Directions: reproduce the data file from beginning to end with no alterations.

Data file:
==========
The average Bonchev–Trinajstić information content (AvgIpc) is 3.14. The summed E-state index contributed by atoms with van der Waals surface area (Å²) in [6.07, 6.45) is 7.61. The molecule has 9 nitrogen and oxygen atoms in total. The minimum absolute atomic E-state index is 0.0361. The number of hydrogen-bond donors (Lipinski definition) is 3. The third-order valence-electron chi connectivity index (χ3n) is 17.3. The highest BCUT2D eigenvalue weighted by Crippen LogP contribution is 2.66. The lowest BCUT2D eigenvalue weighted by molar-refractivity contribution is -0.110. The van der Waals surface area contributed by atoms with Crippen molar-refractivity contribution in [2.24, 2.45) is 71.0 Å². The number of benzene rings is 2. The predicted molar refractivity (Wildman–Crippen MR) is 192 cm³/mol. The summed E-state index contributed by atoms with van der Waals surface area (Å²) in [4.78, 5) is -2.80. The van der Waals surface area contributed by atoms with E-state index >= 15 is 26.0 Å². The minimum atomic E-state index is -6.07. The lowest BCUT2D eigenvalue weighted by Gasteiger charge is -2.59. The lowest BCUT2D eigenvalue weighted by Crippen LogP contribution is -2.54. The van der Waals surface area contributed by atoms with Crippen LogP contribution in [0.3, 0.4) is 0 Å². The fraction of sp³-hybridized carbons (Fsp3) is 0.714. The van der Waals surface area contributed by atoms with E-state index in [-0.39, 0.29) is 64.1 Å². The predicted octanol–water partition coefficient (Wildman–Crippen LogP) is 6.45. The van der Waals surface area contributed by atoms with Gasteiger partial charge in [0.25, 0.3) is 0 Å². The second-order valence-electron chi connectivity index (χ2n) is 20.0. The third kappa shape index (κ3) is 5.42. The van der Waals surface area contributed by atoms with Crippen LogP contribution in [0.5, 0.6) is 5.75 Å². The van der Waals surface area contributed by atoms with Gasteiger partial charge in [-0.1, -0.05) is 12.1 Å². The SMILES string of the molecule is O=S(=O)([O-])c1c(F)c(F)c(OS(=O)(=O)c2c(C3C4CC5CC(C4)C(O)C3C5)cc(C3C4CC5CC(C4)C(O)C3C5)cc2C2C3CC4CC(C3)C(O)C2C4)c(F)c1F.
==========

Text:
The average Bonchev–Trinajstić information content (AvgIpc) is 3.14. The summed E-state index contributed by atoms with van der Waals surface area (Å²) in [6.07, 6.45) is 7.61. The molecule has 9 nitrogen and oxygen atoms in total. The minimum absolute atomic E-state index is 0.0361. The number of hydrogen-bond donors (Lipinski definition) is 3. The third-order valence-electron chi connectivity index (χ3n) is 17.3. The highest BCUT2D eigenvalue weighted by Crippen LogP contribution is 2.66. The lowest BCUT2D eigenvalue weighted by molar-refractivity contribution is -0.110. The van der Waals surface area contributed by atoms with Crippen molar-refractivity contribution in [2.24, 2.45) is 71.0 Å². The number of benzene rings is 2. The predicted molar refractivity (Wildman–Crippen MR) is 192 cm³/mol. The summed E-state index contributed by atoms with van der Waals surface area (Å²) in [4.78, 5) is -2.80. The van der Waals surface area contributed by atoms with E-state index >= 15 is 26.0 Å². The minimum atomic E-state index is -6.07. The lowest BCUT2D eigenvalue weighted by Gasteiger charge is -2.59. The lowest BCUT2D eigenvalue weighted by Crippen LogP contribution is -2.54. The van der Waals surface area contributed by atoms with Crippen LogP contribution in [0.3, 0.4) is 0 Å². The fraction of sp³-hybridized carbons (Fsp3) is 0.714. The van der Waals surface area contributed by atoms with E-state index in [-0.39, 0.29) is 64.1 Å². The predicted octanol–water partition coefficient (Wildman–Crippen LogP) is 6.45. The van der Waals surface area contributed by atoms with Gasteiger partial charge in [0.25, 0.3) is 0 Å². The second-order valence-electron chi connectivity index (χ2n) is 20.0. The third kappa shape index (κ3) is 5.42. The van der Waals surface area contributed by atoms with Crippen LogP contribution in [0.5, 0.6) is 5.75 Å². The van der Waals surface area contributed by atoms with Gasteiger partial charge in [-0.1, -0.05) is 12.1 Å². The SMILES string of the molecule is O=S(=O)([O-])c1c(F)c(F)c(OS(=O)(=O)c2c(C3C4CC5CC(C4)C(O)C3C5)cc(C3C4CC5CC(C4)C(O)C3C5)cc2C2C3CC4CC(C3)C(O)C2C4)c(F)c1F.